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B What is Electricity? Insights please...

  1. Mar 18, 2017 #1
    I have some couple of questions about this topic to keep this as concise.
    1)First of all why does electricity flow in the opposite direction to electron flow?
    2)What is electricity in relation with a electron? I know it is the proportional to electric charge, but what relation does it hold? Is it like Inertia to mass? Something from that perspective.
    Thank you for reading my question.
  2. jcsd
  3. Mar 18, 2017 #2


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    It doesn't ... it IS the flow/movement of electrons ( the positive to negative thing came about before electrons were known about )

    electricity is the flow of charge, the electron is the charge carrier
  4. Mar 19, 2017 #3
    Which way it flows is up to you. You can visualize the direction of current as the same as electron motion, or (more commonly) the opposite of electron motion. It makes no difference as long as you're consisent.
    Electricity arises from a force field that electrons and protons possess. Electricity is a surplus/deficit of charged particles. The quantity of electricity is measured in coulombs.
  5. Mar 19, 2017 #4


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    You are using the word "electricity" inappropriately here. "Electricity" is a catch-all word which refers to the whole phenomenon. It is not a quantity. What flows is Electric Charge. The rate of flow of electric charge past a point (Coulombs per second) is the Electrical Current.
    As dave has said, the direction of flow of Electric Charge is the direction of the Current. It just happens that the (recently discovered) electron is what carries the charge in metal wires. A negative charge flowing one way is the same as a positive charge flowing the other. There needs to be no confusion and certainly no-one "got it wrong" as students love to say. Forget about electrons in everyday electronics discussions. That avoids any confusion and, in any case, the same rules apply however charge may be flowing through a component. Annoyingly enough for students, the electron is pretty well irrelevant for basic electrical problems. For some reason, 'Educators' decided that even young kids should know about electrons and so the rot set in. . . . everyone wants to bring the little devils into every discussion.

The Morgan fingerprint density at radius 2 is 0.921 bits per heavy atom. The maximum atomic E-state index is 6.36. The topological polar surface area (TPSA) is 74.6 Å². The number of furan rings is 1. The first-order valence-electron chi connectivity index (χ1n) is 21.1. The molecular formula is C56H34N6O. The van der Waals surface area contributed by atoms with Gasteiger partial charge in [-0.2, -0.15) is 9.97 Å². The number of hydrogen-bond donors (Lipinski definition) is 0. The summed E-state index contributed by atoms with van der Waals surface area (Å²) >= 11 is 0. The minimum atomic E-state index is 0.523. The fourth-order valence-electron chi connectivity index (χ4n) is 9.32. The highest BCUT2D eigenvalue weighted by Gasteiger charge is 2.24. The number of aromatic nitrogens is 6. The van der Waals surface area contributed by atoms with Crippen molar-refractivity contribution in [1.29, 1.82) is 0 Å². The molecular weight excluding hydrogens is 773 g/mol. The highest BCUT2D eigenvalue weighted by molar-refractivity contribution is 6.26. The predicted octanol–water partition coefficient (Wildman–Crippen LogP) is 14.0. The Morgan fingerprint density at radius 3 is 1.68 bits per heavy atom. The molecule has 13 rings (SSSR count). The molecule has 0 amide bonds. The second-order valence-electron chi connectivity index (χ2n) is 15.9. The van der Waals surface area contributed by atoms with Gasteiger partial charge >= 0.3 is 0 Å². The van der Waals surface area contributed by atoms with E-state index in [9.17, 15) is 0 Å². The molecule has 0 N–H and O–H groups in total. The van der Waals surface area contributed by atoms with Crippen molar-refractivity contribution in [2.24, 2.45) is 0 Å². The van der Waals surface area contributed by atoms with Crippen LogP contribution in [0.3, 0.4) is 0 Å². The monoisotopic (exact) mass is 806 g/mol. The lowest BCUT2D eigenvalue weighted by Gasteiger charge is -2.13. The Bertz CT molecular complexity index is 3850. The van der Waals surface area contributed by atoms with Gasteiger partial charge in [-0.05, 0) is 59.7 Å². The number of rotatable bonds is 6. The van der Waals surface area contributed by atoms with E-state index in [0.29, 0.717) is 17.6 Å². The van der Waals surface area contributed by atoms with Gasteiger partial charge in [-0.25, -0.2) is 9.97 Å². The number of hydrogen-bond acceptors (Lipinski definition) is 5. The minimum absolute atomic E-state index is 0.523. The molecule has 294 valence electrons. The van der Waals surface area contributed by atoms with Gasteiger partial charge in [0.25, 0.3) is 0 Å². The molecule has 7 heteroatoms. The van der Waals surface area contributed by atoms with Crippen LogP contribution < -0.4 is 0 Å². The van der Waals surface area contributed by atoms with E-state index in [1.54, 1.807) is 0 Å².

6. Mar 19, 2017 #5
    Just to point this out more explicitly, the reason why *positive* current flow direction actually corresponds (most often) to negative electrons moving the opposite direction, is really just a historical artifact. Upon Discovery of electricity, people realized there are two opposing "signs" of electricity, but which would be called positive and which negative, was up to pure definition. It was a 50/50 chance of getting it correct, they chose wrong in the end.
    Mind you, when it's actually positive ions flowing instead of negative electrons, as in for example a battery, then the direction of current flow is the same as the direction of charge flow.
  7. Mar 19, 2017 #6


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    That's correct, but I want to point out that "they" was our beloved Benjamin Franklin.
  8. Mar 19, 2017 #7


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    Wrong! They chose what happened to be the more 'confusing' of the two options for people who do not want to treat Electricity as the abstract phenomenon that it is and who insist on a mechanical view.
  9. Mar 19, 2017 #8
    "They chose" what was necessary to record phenomena and make progress in science. A test charge was taken to be a +ve charge and all rules about current, electrostatic effects, magnetic effects of "current" are based on the +ve test charge.
    I challenge you to find a respectable text book that denies the role of "electrons" as useful in the explanation of many electrical phenomena.
    In a similar way one end of a bar magnet is chosen to be called "North"
  10. Mar 19, 2017 #9